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Cortex. 2007 Feb;43(2):248-54.

Directional disorientation following left retrosplenial hemorrhage: a case report with fMRI studies.

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  • 1Department of Neurology, Rakuwakai-Otowa Hospital, Kyoto, Japan.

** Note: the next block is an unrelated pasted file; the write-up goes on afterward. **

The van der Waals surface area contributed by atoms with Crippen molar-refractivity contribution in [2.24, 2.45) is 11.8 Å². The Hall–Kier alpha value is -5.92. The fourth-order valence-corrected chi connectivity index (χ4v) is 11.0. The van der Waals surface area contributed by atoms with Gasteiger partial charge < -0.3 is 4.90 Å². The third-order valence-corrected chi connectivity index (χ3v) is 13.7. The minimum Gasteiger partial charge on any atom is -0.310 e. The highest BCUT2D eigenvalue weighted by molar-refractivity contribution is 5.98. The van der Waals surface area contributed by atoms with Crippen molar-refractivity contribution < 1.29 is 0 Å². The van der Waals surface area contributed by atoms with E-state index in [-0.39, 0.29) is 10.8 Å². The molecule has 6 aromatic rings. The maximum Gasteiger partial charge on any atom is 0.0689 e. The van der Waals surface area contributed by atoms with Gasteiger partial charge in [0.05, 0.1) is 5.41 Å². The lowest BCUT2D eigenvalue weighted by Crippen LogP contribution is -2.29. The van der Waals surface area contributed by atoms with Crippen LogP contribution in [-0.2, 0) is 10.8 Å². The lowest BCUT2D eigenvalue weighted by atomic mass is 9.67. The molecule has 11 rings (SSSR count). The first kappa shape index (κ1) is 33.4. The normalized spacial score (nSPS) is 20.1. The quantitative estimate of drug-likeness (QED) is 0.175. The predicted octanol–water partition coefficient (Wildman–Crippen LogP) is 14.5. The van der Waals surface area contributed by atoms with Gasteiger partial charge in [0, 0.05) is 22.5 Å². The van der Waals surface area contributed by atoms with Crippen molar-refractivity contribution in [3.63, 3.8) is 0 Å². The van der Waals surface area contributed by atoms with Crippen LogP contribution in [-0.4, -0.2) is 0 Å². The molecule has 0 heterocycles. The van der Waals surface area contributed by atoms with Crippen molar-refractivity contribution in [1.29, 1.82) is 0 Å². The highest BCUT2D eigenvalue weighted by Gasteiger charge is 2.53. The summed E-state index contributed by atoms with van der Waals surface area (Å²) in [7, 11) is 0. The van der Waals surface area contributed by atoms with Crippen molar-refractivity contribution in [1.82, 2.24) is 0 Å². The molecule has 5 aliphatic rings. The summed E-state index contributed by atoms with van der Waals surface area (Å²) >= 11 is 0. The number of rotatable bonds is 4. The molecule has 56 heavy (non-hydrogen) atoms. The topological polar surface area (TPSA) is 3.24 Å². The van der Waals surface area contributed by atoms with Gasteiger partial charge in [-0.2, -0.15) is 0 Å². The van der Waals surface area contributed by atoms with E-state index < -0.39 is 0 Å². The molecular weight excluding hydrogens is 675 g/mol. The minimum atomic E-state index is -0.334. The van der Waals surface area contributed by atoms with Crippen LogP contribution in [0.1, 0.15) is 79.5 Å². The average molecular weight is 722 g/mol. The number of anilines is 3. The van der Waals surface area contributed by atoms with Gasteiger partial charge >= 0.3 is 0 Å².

We report a 55-year-old right-handed man who presented with topographical disorientation following left retrosplenial hemorrhage. His directional information about familiar places, encoded by previous navigation, was severely impaired, and he could not learn the direction to new places in large-scale spaces beyond the range of visual surveillance. By contrast, he had no difficulties with directional information encoded in a tabletop manner: he could locate major cities or countries on a map, and he also could memorize the spatial relationship of objects in a room. Six months after the ictus, when he had recovered from his directional disorientation, a functional magnetic resonance imaging (fMRI) study of mental navigation demonstrated prominent activation in the retrosplenial area along the right parieto-occipital sulcus and the circumference of the injured area on the left side. The present study, together with previous investigations including clinical case reports, functional neuroimaging, and anatomical and physiological studies on monkeys, suggests that the 'sense of direction' in a large-scale locomotor environment is subserved by the visual area along the parieto-occipital sulcus, and that bilateral deterioration of this function causes directional disorientation.

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